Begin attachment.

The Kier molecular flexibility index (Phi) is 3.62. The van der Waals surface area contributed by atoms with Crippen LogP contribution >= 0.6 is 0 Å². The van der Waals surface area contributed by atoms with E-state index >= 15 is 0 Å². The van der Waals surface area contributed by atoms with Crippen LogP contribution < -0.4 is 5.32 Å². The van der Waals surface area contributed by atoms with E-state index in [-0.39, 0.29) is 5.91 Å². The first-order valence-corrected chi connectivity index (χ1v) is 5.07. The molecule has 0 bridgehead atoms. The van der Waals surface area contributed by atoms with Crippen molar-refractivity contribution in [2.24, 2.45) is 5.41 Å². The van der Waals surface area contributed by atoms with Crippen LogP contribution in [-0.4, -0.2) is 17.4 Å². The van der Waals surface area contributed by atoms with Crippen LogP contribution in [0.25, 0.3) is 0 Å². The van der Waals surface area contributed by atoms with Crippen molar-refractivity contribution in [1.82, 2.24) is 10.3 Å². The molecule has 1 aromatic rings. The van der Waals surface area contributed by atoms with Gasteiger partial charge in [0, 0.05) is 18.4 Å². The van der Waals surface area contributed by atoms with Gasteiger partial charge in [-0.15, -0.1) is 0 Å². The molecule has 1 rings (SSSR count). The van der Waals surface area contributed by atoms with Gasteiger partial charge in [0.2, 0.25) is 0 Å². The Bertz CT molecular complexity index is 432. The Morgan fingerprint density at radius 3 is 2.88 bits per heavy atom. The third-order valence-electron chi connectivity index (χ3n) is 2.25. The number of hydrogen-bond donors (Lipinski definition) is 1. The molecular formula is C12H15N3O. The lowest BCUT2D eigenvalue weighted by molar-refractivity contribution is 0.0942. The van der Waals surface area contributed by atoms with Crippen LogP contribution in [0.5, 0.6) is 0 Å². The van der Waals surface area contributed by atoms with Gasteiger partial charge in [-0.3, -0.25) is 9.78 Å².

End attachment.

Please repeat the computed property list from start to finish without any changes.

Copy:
The Kier molecular flexibility index (Phi) is 3.62. The van der Waals surface area contributed by atoms with Crippen LogP contribution >= 0.6 is 0 Å². The van der Waals surface area contributed by atoms with E-state index >= 15 is 0 Å². The van der Waals surface area contributed by atoms with Crippen LogP contribution < -0.4 is 5.32 Å². The van der Waals surface area contributed by atoms with E-state index in [-0.39, 0.29) is 5.91 Å². The first-order valence-corrected chi connectivity index (χ1v) is 5.07. The molecule has 0 bridgehead atoms. The van der Waals surface area contributed by atoms with Crippen molar-refractivity contribution in [2.24, 2.45) is 5.41 Å². The van der Waals surface area contributed by atoms with Crippen LogP contribution in [-0.4, -0.2) is 17.4 Å². The van der Waals surface area contributed by atoms with Crippen LogP contribution in [0.25, 0.3) is 0 Å². The van der Waals surface area contributed by atoms with Crippen molar-refractivity contribution in [1.82, 2.24) is 10.3 Å². The molecule has 1 aromatic rings. The van der Waals surface area contributed by atoms with Gasteiger partial charge in [0, 0.05) is 18.4 Å². The van der Waals surface area contributed by atoms with Gasteiger partial charge in [-0.15, -0.1) is 0 Å². The molecule has 1 rings (SSSR count). The van der Waals surface area contributed by atoms with Gasteiger partial charge in [0.2, 0.25) is 0 Å². The Bertz CT molecular complexity index is 432. The Morgan fingerprint density at radius 3 is 2.88 bits per heavy atom. The third-order valence-electron chi connectivity index (χ3n) is 2.25. The number of hydrogen-bond donors (Lipinski definition) is 1. The molecular formula is C12H15N3O. The lowest BCUT2D eigenvalue weighted by molar-refractivity contribution is 0.0942. The van der Waals surface area contributed by atoms with Crippen LogP contribution in [0.5, 0.6) is 0 Å². The van der Waals surface area contributed by atoms with Gasteiger partial charge in [-0.3, -0.25) is 9.78 Å².